Improved WASH Can Tackle Water Crisis In Niger Delta
The United Nations Children Fund (UNICEF) has expressed concern over the increasing incidence of water-borne diseases in the country especially in the Niger Delta region. The UN interventionist agency is particularly worried that lack of access to potable water has led to deaths among infants.
Specifically, the UN agency for children has said that Nigeria can reduce death of children under the age of five by improving access to safe water and sanitation for citizens.
The United Nations (UN) agency for children further said that poor Water, Sanitation and Hygiene (WASH) causes more than half of global diarrhoea diseases.
It explained that poor WASH remains the second leading cause of deaths and other health hazards among children under the age of five.
The international agency stated this at a ‘WASH’ media meeting by the Federal Ministry of Information in collaboration with UNICEF in Uyo the Akwa Ibom State capital, recently.
It noted that the chemical contaminations resulting from oil and gas exploration in the Niger Delta region has made it necessary for efforts to be made to ensure safe and constantly checked water for human consumption.
UNICEF therefore tasked governments across the Niger Delta states to invest consciously in the provision of safe water supply and sanitation for its rural populace.
The provision of such basic social amenity, according to UNICEF would encourage hand washing and other hygienic practices among school-age children and rural populace.
UNICEF said, “Poor WASH causes more than half of global diarrheal diseases, which remains the second leading cause of morbidity and mortality among children under the age of five.
“WASH also contributes to other goals including Nutrition (stunting) and maternal and new born health.
“It improves productivity – by lessening the time spent by women and children to fetch water, reducing stunting and school attendance and performance especially by girls.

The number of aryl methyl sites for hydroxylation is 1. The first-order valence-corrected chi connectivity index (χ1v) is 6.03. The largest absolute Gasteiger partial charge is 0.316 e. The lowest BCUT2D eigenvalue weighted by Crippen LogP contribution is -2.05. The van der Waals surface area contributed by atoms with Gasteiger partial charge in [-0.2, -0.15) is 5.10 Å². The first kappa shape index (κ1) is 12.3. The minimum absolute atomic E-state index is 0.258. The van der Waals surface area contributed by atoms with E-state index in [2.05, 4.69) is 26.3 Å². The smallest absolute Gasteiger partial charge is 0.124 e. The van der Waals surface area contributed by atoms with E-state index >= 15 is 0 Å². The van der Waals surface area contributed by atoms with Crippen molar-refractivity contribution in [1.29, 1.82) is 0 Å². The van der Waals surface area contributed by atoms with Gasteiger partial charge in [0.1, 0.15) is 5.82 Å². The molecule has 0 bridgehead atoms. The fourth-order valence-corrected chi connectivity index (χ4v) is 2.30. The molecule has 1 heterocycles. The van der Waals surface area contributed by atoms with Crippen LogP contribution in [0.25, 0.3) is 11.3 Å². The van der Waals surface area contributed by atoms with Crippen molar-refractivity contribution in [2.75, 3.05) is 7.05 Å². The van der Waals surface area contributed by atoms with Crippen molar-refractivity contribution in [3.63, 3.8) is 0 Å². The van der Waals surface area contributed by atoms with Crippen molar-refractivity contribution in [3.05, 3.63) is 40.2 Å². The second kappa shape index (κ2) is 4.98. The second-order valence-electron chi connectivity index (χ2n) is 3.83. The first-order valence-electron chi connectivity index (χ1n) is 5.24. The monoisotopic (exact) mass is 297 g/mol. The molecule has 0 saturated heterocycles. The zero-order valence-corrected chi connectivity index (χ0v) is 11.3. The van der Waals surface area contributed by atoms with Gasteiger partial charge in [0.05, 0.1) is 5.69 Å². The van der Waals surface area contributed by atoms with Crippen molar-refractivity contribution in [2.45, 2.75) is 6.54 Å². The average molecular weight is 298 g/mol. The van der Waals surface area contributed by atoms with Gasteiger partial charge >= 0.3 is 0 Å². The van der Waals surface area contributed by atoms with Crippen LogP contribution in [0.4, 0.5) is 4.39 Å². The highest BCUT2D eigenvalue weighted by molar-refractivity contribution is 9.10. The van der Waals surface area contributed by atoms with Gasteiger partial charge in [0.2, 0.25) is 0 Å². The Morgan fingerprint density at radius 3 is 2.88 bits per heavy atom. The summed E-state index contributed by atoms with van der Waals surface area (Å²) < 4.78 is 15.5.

The UN agency added, “WASH due to its impact on multiple sectors is very cost effective and globally it is proven to yield between three dollars and seven dollars per every dollar invested in WASH, depending on type of intervention and the programming context.”
“Improves social bonding and mitigates conflicts through involvement of WASHCOMs, communities and their leadership in planning, management & implementation of projects.”
Mr. Moustapha Niang, a ‘WASH specialist,’ in his presentation, ‘Water, supply and quality in the Niger Delta’, emphasized on the need for proper orientation of the rural populace to adopt attitude change and embrace water safe plan, from water source, storage to point of use.
He urged government at all levels to ensure provision of public toilet in public facilities as a means to discourage open defecation and consequences associated with it.
Niang also recommended constant monitoring of water quality to detect contamination, while encouraging the establishment of a water sanitation committee in all communities across the region,.
“Prioritize the potential hazards and mitigate such ,hazards through the entire water chain to ensure that water reaching the consumer is safe and acceptable. Develop their community plan. Avoid for citing potable water source around nearby latrines and areas fertilized for agricultural purposes,” he said.
Martha Hokonya, also a WASH specialist, in her presentation – ‘Why invest in water supply’ said such investment in addition to job creation, reduces diseases and mortality rate, improves productivity and also provides time for women to engage in other activities like child care and others activities which brings women together.
Hokonya said as an area prone to youth restiveness, the essence of bringing the WASH programme to the Niger Delta region was to address one of the agitations of the region, reduce conflicts and agitation and promote good hygiene.
While reporting that about 206,954 additional people have been reached with the WASH programme as against the targeted 543,000, she used the occasion to applaud some Niger Delta states which have lived upto their counterpart fundings arrangement, but however appealed to states yet to do so to step up to enable UNICEF do more.
Addressing the meeting, Nse Edem, the Permanent Secretary, Akwa Ibom State Ministry of Political, Legislative Affairs and Water Resources, said that the State is committed to the provision of safe water for the people of the state and is ready to partner UNICEF.
|Two members of One the communities in Akwa Ibom washing hands in compliance wih improved WASH